Special Issue "Building and Urban Energy Prediction-Big Data Analysis and Sustainable Design"

A special issue of Sustainability (ISSN 2071-1050). This special issue belongs to the section "Energy Sustainability".

Deadline for manuscript submissions: 31 March 2020.

Special Issue Editors

Dr. Ravi Srinivasan
E-Mail Website
Guest Editor
M.E. Rinker, Sr. School of Building Construction Management, College of Design, Construction and Planning, University of Florida, Gainesville, FL 32611-5703, USA
Interests: building/urban energy modeling, simulation, and visualization
Dr. Mahabir Bhandari
E-Mail Website
Guest Editor
Building Technology Research and Integration Center (BTRIC), Oak Ridge National Laboratory, 1Bethel valley Rd, Oak Ridge, TN, USA
Interests: building energy modeling and calibration, building controls and integration, building envelope

Special Issue Information

Dear Colleagues,

Owing to advancements in computer design, in today’s world, there are two sensational trends that support sustainable building design and engineering, namely, real-time building energy prediction/big data analysis and technology revolution.

On one hand, traditional building energy modeling and simulation tools have been widely employed for prediction analysis. Coupled with empirical validation, the accuracy of these tools has been tested and improved. Among others, existing buildings have benefited from building energy big data analysis such as deep learning to understand the behavior of building systems and their occupants in order to effectively provide thermal comfort yet reduce overall energy use. Low-cost, low-energy sensor technologies coupled with wireless data transfer have enabled onsite building and occupant-related data acquisition and have proved to be effective tools to validate prediction as necessary.

On the other hand, the remarkable and timely evolution of technologies supporting building design, engineering, operation, and maintenance cannot be understated. Technologies such as advances in geographic information system (GIS) mapping technology, unmanned aerial vehicles (UAVs), and virtual/augmented reality (VR/AR) promise superior data acquisition and exploration. These technologies are not only here to stay but poised for exponential growth. UAV or drone technologies have been used in building construction and maintenance phases; for example, UAVs have been used as human safety systems during the building construction phase, and these can be integrated with thermal imaging systems to inspect thermal bridging effects that affect energy use during the building operation phase. Similarly, VR/AR technologies have been re-introduced to the building design and engineering paradigm, although these technologies were “tested” for sustainable design a decade ago, and they were found to be unaffordable and cumbersome to use.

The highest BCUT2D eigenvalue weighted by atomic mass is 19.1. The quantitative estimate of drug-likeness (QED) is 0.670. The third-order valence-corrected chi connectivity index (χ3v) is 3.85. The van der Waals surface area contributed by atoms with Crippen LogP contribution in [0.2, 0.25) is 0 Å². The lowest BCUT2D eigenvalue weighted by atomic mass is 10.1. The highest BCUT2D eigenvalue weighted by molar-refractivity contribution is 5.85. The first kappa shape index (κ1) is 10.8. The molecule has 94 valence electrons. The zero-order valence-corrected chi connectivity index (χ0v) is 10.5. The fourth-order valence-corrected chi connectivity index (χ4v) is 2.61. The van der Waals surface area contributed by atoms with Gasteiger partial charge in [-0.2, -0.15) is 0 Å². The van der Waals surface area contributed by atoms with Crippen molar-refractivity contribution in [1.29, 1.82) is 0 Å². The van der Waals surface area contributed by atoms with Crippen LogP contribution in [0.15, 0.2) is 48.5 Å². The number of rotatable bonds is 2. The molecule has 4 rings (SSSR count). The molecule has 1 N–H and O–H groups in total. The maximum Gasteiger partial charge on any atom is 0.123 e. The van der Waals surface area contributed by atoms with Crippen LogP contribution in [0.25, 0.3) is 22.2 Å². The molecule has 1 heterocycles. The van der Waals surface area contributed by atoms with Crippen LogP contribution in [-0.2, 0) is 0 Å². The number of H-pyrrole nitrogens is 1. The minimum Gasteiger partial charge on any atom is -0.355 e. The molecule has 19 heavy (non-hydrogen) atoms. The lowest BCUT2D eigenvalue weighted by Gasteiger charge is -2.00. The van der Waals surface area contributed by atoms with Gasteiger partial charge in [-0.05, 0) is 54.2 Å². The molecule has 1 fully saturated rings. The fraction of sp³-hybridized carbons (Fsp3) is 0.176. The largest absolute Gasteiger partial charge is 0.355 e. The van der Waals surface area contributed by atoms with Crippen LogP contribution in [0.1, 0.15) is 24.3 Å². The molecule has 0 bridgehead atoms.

This Special Issue “Building Energy Prediction/Big Data Analysis and Sustainable Design” invites authors to submit papers that explore the nexus between building energy and technology revolution. Topics may include but are not limited to the following:

  • Building energy modeling and simulation;
  • Machine learning and automated building(s) model development;
  • Building energy big data analysis;
  • Sensor technologies for building data acquisition;
  • Building outdoor/indoor air quality and comfort measurements;
  • Virtual reality (VR), augmented reality (AR) in sustainable design and engineering;
  • Urban energy modeling and simulation;
  • Urban energy visualization techniques;
  • Sustainability approaches for large campuses or urban systems.

Dr. Ravi Srinivasan
Dr. Mahabir Bhandari
Guest Editors

Manuscript Submission Information

Manuscripts should be submitted online at www.mdpi.com by registering and logging in to this website. Once you are registered, click here to go to the submission form. Manuscripts can be submitted until the deadline. All papers will be peer-reviewed. Accepted papers will be published continuously in the journal (as soon as accepted) and will be listed together on the special issue website. Research articles, review articles as well as short communications are invited. For planned papers, a title and short abstract (about 100 words) can be sent to the Editorial Office for announcement on this website.